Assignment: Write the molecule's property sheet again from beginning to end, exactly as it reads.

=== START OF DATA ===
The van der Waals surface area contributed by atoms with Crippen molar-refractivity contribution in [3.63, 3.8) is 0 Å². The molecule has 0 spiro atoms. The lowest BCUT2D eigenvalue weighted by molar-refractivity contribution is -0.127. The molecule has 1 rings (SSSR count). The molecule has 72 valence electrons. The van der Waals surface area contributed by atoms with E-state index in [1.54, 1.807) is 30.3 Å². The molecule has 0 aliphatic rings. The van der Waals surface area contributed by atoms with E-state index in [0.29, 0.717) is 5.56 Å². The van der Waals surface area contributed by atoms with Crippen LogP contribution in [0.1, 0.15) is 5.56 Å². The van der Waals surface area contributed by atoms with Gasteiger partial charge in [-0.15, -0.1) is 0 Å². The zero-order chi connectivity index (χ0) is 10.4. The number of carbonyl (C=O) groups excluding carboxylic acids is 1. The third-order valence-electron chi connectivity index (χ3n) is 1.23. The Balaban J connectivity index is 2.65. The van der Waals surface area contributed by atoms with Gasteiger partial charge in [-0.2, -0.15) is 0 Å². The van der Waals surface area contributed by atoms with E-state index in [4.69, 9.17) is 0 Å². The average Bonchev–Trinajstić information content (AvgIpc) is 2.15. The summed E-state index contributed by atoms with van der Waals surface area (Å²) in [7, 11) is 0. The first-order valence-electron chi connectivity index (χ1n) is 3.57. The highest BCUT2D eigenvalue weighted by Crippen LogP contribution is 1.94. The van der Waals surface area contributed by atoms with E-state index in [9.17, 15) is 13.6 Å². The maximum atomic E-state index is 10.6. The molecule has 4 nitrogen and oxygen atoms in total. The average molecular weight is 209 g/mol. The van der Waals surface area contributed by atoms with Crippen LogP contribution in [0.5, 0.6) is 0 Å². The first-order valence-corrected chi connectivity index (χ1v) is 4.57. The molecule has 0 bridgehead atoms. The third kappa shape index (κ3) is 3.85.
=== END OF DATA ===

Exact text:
The van der Waals surface area contributed by atoms with Crippen molar-refractivity contribution in [3.63, 3.8) is 0 Å². The molecule has 0 spiro atoms. The lowest BCUT2D eigenvalue weighted by molar-refractivity contribution is -0.127. The molecule has 1 rings (SSSR count). The molecule has 72 valence electrons. The van der Waals surface area contributed by atoms with E-state index in [1.54, 1.807) is 30.3 Å². The molecule has 0 aliphatic rings. The van der Waals surface area contributed by atoms with E-state index in [0.29, 0.717) is 5.56 Å². The van der Waals surface area contributed by atoms with Crippen LogP contribution in [0.1, 0.15) is 5.56 Å². The van der Waals surface area contributed by atoms with Gasteiger partial charge in [-0.15, -0.1) is 0 Å². The zero-order chi connectivity index (χ0) is 10.4. The number of carbonyl (C=O) groups excluding carboxylic acids is 1. The third-order valence-electron chi connectivity index (χ3n) is 1.23. The Balaban J connectivity index is 2.65. The van der Waals surface area contributed by atoms with Gasteiger partial charge in [-0.2, -0.15) is 0 Å². The van der Waals surface area contributed by atoms with E-state index in [4.69, 9.17) is 0 Å². The average Bonchev–Trinajstić information content (AvgIpc) is 2.15. The summed E-state index contributed by atoms with van der Waals surface area (Å²) in [7, 11) is 0. The first-order valence-electron chi connectivity index (χ1n) is 3.57. The highest BCUT2D eigenvalue weighted by Crippen LogP contribution is 1.94. The van der Waals surface area contributed by atoms with E-state index in [9.17, 15) is 13.6 Å². The maximum atomic E-state index is 10.6. The molecule has 4 nitrogen and oxygen atoms in total. The average molecular weight is 209 g/mol. The van der Waals surface area contributed by atoms with Crippen LogP contribution in [0.5, 0.6) is 0 Å². The first-order valence-corrected chi connectivity index (χ1v) is 4.57. The molecule has 0 bridgehead atoms. The third kappa shape index (κ3) is 3.85.